|(Michael is carrying his
beloved old Zeiss B/GA T
binoculars. Diane is holding onto her Swarovski
ELs. Photo by Joe Stanski.)
Birding binoculars are the tools of a sacred trade. The visions
they reveal create experiences of immeasurable quality.
perhaps more than any other group, appeciate the intimate connection
with nature that their binoculars provide. Forever approaching
the beautiful, birders want their optics to be equal to the
heart's desire, along with a robust economy, has driven the
market in birding binoculars to produce better and better optics.
If you're looking for new birding binoculars, you have better
choices today than ever before.
survey the current state of the art, we asked manufacturers
to choose and send us their best full-size birding binoculars.
We tested 61 models, whose specifications are included in the
also organized a testing day for a dozen experienced birders
to judge the binoculars. We'll include the results of the judges'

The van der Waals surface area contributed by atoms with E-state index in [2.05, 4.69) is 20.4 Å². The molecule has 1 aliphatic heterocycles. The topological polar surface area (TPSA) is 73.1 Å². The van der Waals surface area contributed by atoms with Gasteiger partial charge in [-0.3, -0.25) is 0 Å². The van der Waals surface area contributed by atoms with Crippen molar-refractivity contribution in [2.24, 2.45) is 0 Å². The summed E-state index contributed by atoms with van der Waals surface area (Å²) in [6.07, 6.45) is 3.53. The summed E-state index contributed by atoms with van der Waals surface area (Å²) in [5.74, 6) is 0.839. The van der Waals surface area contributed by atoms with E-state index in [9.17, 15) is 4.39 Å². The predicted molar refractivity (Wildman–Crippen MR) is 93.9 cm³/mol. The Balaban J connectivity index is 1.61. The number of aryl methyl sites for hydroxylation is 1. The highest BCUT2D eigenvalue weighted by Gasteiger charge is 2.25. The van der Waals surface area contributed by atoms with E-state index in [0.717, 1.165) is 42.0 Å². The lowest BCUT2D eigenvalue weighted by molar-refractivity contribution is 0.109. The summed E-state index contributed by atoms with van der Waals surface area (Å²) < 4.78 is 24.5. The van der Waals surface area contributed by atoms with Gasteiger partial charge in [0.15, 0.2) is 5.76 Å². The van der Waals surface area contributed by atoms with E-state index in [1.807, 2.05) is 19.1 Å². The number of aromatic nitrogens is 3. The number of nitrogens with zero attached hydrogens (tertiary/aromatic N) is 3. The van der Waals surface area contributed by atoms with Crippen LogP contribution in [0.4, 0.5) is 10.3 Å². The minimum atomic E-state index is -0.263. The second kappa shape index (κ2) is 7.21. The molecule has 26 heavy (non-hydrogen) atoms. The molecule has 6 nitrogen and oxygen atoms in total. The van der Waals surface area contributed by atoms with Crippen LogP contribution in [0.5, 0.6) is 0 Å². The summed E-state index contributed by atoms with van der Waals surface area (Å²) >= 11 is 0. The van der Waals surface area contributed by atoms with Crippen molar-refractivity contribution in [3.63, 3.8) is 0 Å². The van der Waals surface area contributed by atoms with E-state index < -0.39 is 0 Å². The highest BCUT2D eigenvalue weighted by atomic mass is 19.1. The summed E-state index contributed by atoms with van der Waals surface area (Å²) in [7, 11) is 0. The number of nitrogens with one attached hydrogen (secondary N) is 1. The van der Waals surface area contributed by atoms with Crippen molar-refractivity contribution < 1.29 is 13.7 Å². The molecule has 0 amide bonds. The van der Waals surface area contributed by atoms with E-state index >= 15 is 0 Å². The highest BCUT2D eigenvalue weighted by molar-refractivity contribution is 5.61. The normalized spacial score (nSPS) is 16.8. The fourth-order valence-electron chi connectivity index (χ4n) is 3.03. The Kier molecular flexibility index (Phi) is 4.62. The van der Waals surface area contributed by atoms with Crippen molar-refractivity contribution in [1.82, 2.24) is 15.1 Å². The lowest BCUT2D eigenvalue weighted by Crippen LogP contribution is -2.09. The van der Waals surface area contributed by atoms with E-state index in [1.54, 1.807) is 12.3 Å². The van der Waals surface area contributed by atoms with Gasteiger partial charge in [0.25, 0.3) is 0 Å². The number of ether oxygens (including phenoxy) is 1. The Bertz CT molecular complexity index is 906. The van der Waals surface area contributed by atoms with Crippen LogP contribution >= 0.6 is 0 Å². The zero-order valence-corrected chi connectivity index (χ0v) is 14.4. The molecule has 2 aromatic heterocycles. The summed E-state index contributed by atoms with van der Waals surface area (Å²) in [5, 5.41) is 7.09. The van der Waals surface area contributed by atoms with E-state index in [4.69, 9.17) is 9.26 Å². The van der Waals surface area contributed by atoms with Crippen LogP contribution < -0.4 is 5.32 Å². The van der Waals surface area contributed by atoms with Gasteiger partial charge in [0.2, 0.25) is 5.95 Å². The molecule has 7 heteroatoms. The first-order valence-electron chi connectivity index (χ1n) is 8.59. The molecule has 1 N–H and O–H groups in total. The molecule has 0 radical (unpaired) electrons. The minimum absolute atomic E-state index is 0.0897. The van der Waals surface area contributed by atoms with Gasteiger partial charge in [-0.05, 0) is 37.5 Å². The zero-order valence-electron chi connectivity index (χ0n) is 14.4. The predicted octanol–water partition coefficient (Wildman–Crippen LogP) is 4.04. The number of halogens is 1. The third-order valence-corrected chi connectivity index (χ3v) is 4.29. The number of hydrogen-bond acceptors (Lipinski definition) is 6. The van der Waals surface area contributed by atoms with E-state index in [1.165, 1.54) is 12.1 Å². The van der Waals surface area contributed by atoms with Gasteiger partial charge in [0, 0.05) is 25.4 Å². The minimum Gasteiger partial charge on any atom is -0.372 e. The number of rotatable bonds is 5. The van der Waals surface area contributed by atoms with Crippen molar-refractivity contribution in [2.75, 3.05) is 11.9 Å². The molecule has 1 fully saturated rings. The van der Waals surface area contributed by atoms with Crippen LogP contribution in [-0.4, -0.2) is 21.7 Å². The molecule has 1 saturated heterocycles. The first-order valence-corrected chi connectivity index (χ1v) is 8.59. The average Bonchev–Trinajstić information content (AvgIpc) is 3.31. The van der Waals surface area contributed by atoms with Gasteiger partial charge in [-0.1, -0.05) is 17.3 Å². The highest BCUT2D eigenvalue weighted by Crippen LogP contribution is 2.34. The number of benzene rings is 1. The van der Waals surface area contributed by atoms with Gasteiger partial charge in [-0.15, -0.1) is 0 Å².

clear that manufactures have studied what birders want and have
responded with a host of improvements in optics and useful features.
Here's what's new.
past and future
Binoculars you love to touch
Lens caps lost and found
Locking diopter adjustments
The weighty matter of weight
Close focus feats
Infinity -- the other end of close focus
Roof prisms vs. Porro prisms
past and future
the small matter of eyecups. A few years ago, nearly all binoculars
accommodated eyeglass wearers with folding rubber eyecups. But
for birders who share their binoculars, rubber eyecups cause
trouble. Most require a bit of wrestling to fold them up or
down, costing several seconds each time the binoculars change
hands. That can make you miss the bird.
roof prism binoculars (such as those by Leica, Pentax,
and Brunton) have eyecups that neatly slide in and out. A few
(such as the Nikon Venturers LX,
the Bushnell Legend, and all the Swarovskis,
whose new EL model is shown at right) go one better and offer
twist-up eyecups that let the user dial exactly the needed amount
of eyecup extension. Twist-ups also maintain their position